"Grease" by Jim Jacobs and Warren Casey opened in 1971 in Chicago and premiered on Broadway in 1972. The musical, set to a rock-and-roll score, explores the joys and pains of high school as portrayed by members of two gangs in the 1950s. As of 2011, "Grease" is Broadway's 13th longest-running musical, with more than 3,300 performances. The 1978 film version earned almost $400 million worldwide.
Members of the Burger Palace Boys, led by Danny Zuko, and the Pink Ladies, led by Betty Rizzo, meet the new girl Sandy at the start of school. Attracted to her wholesome ways during the summer, Danny now rejects Sandy to protect his macho image. Mocked by Rizzo and her group, Sandy struggles to belong. Alone on the night of the big dance, Sandy thinks about Danny, while he wins the contest with another dancer. Danny tries to apologize and feels hurt when Sandy refuses his advances at the drive-in. Rizzo frets about a possible pregnancy and rejects Sandy's concern. Sandy gains more self-assurance and transforms herself into the perfect gang member, Rizzo learns she is not pregnant and Sandy and Danny reconcile.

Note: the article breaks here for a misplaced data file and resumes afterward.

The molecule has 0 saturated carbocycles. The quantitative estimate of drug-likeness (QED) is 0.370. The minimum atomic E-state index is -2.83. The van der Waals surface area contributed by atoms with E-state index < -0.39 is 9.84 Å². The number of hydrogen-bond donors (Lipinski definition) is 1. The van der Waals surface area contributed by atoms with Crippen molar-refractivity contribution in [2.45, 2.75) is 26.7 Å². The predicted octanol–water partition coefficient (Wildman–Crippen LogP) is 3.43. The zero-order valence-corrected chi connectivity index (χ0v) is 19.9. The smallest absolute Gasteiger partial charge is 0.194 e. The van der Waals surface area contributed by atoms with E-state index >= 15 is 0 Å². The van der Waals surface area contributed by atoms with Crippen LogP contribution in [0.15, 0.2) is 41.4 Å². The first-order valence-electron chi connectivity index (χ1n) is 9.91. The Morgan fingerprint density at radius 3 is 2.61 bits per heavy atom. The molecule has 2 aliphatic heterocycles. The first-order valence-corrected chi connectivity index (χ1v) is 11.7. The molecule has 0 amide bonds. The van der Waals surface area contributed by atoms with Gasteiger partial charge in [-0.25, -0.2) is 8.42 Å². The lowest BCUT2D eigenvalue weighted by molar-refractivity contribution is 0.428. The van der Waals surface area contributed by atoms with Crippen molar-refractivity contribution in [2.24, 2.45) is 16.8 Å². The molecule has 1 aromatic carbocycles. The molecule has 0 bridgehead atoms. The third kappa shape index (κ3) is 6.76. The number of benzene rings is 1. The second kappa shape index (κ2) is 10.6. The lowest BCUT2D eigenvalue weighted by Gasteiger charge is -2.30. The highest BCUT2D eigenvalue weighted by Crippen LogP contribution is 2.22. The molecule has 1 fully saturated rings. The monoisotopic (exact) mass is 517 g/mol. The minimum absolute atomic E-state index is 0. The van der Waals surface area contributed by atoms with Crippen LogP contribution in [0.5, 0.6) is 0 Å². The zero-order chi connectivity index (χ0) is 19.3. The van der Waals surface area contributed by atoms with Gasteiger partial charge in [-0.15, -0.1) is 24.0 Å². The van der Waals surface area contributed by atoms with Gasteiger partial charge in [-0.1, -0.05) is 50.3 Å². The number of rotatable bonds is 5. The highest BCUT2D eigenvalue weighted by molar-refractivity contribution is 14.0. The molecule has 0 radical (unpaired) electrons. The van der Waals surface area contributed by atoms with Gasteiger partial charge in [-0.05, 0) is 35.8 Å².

Hot-shot Danny relished his cool image until he met Sandy during the summer months. Once back in school, Danny reverts to his macho stance. In the song "Summer Nights," he brags to the boys that Sandy was "easy," while Sandy tells her side of the story to the girls. After hurting her feelings, Danny is torn between maintaining the macho image that makes him popular and trying to patch things up with Sandy.
The new girl at Rydell, Sandy, is a goody two-shoes who never smokes, drinks or swears. Rizzo ridicules her in the song "Look at Me, I'm Sandra Dee." After Danny rejects her and virtually no one befriends her, shy and insecure Sandy gains the confidence to transform herself into an assertive, sexy young woman to win him back.
Rough, sassy, yet vulnerable, Rizzo leads the Pink Ladies, the female version of the Burger Palace Boys. Known as the girl with a "reputation," Rizzo hides her true feelings for Danny by dating Kenickie. When she thinks she is pregnant, Rizzo expresses her loneliness and fear in the song "There Are Worse Things I Could Do."
The film version of 1978 changed the name of the gang from the Burger Palace Boys to the T-Birds and eliminated some songs and replaced them with new ones. Some revivals of the musical have incorporated the film's changes. Jim Jacobs also wrote a G-rated version of the musical specifically for use in high school productions. He deleted the scenes about Rizzo's pregnancy and references to teenage drinking and smoking. Songs were also edited or eliminated.
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